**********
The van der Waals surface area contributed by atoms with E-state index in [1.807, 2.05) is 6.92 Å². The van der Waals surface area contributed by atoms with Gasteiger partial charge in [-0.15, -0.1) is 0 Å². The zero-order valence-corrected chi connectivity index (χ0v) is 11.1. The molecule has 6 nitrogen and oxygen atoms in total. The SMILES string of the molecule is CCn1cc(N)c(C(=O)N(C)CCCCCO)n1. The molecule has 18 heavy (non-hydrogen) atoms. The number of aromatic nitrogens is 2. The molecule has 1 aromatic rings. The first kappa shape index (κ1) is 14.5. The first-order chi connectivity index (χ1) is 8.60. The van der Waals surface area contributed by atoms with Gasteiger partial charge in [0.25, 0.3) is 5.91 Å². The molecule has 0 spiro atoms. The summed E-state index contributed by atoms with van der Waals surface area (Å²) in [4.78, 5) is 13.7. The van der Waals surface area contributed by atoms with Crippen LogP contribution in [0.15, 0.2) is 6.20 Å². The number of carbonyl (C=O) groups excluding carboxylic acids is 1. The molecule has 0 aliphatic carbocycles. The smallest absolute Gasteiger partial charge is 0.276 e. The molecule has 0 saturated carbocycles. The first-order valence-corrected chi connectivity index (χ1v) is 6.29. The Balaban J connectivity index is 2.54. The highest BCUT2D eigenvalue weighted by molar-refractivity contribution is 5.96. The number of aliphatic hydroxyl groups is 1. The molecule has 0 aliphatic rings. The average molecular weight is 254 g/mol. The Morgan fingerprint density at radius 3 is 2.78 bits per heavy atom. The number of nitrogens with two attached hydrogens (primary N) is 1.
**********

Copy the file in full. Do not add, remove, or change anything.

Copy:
The van der Waals surface area contributed by atoms with E-state index in [1.807, 2.05) is 6.92 Å². The van der Waals surface area contributed by atoms with Gasteiger partial charge in [-0.15, -0.1) is 0 Å². The zero-order valence-corrected chi connectivity index (χ0v) is 11.1. The molecule has 6 nitrogen and oxygen atoms in total. The SMILES string of the molecule is CCn1cc(N)c(C(=O)N(C)CCCCCO)n1. The molecule has 18 heavy (non-hydrogen) atoms. The number of aromatic nitrogens is 2. The molecule has 1 aromatic rings. The first kappa shape index (κ1) is 14.5. The first-order chi connectivity index (χ1) is 8.60. The van der Waals surface area contributed by atoms with Gasteiger partial charge in [0.25, 0.3) is 5.91 Å². The molecule has 0 spiro atoms. The summed E-state index contributed by atoms with van der Waals surface area (Å²) in [4.78, 5) is 13.7. The van der Waals surface area contributed by atoms with Crippen LogP contribution in [0.15, 0.2) is 6.20 Å². The number of carbonyl (C=O) groups excluding carboxylic acids is 1. The molecule has 0 aliphatic carbocycles. The smallest absolute Gasteiger partial charge is 0.276 e. The molecule has 0 saturated carbocycles. The first-order valence-corrected chi connectivity index (χ1v) is 6.29. The Balaban J connectivity index is 2.54. The highest BCUT2D eigenvalue weighted by molar-refractivity contribution is 5.96. The number of aliphatic hydroxyl groups is 1. The molecule has 0 aliphatic rings. The average molecular weight is 254 g/mol. The Morgan fingerprint density at radius 3 is 2.78 bits per heavy atom. The number of nitrogens with two attached hydrogens (primary N) is 1.